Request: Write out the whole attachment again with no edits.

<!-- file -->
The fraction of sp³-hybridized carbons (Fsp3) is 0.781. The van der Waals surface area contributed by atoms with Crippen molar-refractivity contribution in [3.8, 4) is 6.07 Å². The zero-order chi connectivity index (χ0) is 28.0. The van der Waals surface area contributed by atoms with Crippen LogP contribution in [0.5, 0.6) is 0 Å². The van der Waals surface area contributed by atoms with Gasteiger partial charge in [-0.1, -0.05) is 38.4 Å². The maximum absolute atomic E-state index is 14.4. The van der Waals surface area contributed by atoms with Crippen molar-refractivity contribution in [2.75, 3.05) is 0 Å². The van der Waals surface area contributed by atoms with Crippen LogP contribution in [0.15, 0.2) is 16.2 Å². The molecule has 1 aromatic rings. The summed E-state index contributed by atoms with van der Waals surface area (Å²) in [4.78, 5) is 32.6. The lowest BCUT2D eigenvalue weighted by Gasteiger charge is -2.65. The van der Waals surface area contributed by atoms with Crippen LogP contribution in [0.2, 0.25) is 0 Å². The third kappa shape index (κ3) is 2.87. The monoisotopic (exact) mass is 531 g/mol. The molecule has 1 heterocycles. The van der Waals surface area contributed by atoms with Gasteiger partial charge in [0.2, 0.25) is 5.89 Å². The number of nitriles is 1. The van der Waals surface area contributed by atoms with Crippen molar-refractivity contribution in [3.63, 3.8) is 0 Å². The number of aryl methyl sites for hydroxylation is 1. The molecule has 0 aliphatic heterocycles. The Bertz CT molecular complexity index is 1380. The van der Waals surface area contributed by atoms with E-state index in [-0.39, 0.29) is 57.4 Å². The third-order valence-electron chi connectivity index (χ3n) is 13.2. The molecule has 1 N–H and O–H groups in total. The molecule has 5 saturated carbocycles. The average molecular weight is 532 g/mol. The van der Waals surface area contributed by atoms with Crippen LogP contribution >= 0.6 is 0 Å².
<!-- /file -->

The fraction of sp³-hybridized carbons (Fsp3) is 0.781. The van der Waals surface area contributed by atoms with Crippen molar-refractivity contribution in [3.8, 4) is 6.07 Å². The zero-order chi connectivity index (χ0) is 28.0. The van der Waals surface area contributed by atoms with Crippen LogP contribution in [0.5, 0.6) is 0 Å². The van der Waals surface area contributed by atoms with Gasteiger partial charge in [-0.1, -0.05) is 38.4 Å². The maximum absolute atomic E-state index is 14.4. The van der Waals surface area contributed by atoms with Crippen molar-refractivity contribution in [2.75, 3.05) is 0 Å². The van der Waals surface area contributed by atoms with Crippen LogP contribution in [0.15, 0.2) is 16.2 Å². The molecule has 1 aromatic rings. The summed E-state index contributed by atoms with van der Waals surface area (Å²) in [4.78, 5) is 32.6. The lowest BCUT2D eigenvalue weighted by Gasteiger charge is -2.65. The van der Waals surface area contributed by atoms with Crippen LogP contribution in [0.2, 0.25) is 0 Å². The third kappa shape index (κ3) is 2.87. The monoisotopic (exact) mass is 531 g/mol. The molecule has 1 heterocycles. The van der Waals surface area contributed by atoms with Gasteiger partial charge in [0.2, 0.25) is 5.89 Å². The number of nitriles is 1. The van der Waals surface area contributed by atoms with Crippen molar-refractivity contribution in [3.63, 3.8) is 0 Å². The number of aryl methyl sites for hydroxylation is 1. The molecule has 0 aliphatic heterocycles. The Bertz CT molecular complexity index is 1380. The van der Waals surface area contributed by atoms with E-state index in [-0.39, 0.29) is 57.4 Å². The third-order valence-electron chi connectivity index (χ3n) is 13.2. The molecule has 1 N–H and O–H groups in total. The molecule has 5 saturated carbocycles. The average molecular weight is 532 g/mol. The van der Waals surface area contributed by atoms with Crippen LogP contribution >= 0.6 is 0 Å².